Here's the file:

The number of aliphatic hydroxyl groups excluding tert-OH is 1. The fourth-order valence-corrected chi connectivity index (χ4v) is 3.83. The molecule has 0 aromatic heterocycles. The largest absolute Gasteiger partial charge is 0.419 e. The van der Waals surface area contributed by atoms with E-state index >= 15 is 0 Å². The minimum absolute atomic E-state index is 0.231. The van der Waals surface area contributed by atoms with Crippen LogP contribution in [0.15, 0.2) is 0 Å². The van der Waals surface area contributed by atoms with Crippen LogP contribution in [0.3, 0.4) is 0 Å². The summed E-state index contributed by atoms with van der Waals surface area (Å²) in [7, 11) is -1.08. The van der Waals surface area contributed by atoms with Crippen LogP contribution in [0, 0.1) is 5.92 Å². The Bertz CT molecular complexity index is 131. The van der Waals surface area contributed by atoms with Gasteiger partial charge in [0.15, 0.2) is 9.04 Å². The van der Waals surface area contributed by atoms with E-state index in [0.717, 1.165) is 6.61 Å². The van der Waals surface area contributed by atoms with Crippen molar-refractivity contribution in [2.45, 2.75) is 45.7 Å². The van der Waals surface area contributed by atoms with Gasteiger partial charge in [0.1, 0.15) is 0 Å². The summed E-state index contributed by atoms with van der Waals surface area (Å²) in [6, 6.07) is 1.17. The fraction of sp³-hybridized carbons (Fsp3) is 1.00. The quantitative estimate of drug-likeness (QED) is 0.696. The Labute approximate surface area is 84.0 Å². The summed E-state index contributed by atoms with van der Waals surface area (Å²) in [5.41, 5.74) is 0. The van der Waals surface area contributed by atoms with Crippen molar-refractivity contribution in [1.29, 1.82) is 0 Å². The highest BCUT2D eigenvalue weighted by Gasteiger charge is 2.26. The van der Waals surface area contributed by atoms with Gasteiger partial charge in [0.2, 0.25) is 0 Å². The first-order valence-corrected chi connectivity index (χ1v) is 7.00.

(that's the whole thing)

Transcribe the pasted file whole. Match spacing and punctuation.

The number of aliphatic hydroxyl groups excluding tert-OH is 1. The fourth-order valence-corrected chi connectivity index (χ4v) is 3.83. The molecule has 0 aromatic heterocycles. The largest absolute Gasteiger partial charge is 0.419 e. The van der Waals surface area contributed by atoms with E-state index >= 15 is 0 Å². The minimum absolute atomic E-state index is 0.231. The van der Waals surface area contributed by atoms with Crippen LogP contribution in [0.15, 0.2) is 0 Å². The van der Waals surface area contributed by atoms with Crippen LogP contribution in [0.3, 0.4) is 0 Å². The summed E-state index contributed by atoms with van der Waals surface area (Å²) in [7, 11) is -1.08. The van der Waals surface area contributed by atoms with Crippen LogP contribution in [0, 0.1) is 5.92 Å². The Bertz CT molecular complexity index is 131. The van der Waals surface area contributed by atoms with Gasteiger partial charge in [0.15, 0.2) is 9.04 Å². The van der Waals surface area contributed by atoms with E-state index in [0.717, 1.165) is 6.61 Å². The van der Waals surface area contributed by atoms with Crippen molar-refractivity contribution in [2.45, 2.75) is 45.7 Å². The van der Waals surface area contributed by atoms with Gasteiger partial charge in [0.1, 0.15) is 0 Å². The summed E-state index contributed by atoms with van der Waals surface area (Å²) in [6, 6.07) is 1.17. The fraction of sp³-hybridized carbons (Fsp3) is 1.00. The quantitative estimate of drug-likeness (QED) is 0.696. The Labute approximate surface area is 84.0 Å². The summed E-state index contributed by atoms with van der Waals surface area (Å²) in [5.41, 5.74) is 0. The van der Waals surface area contributed by atoms with Crippen molar-refractivity contribution in [1.29, 1.82) is 0 Å². The highest BCUT2D eigenvalue weighted by Gasteiger charge is 2.26. The van der Waals surface area contributed by atoms with Gasteiger partial charge in [0.2, 0.25) is 0 Å². The first-order valence-corrected chi connectivity index (χ1v) is 7.00.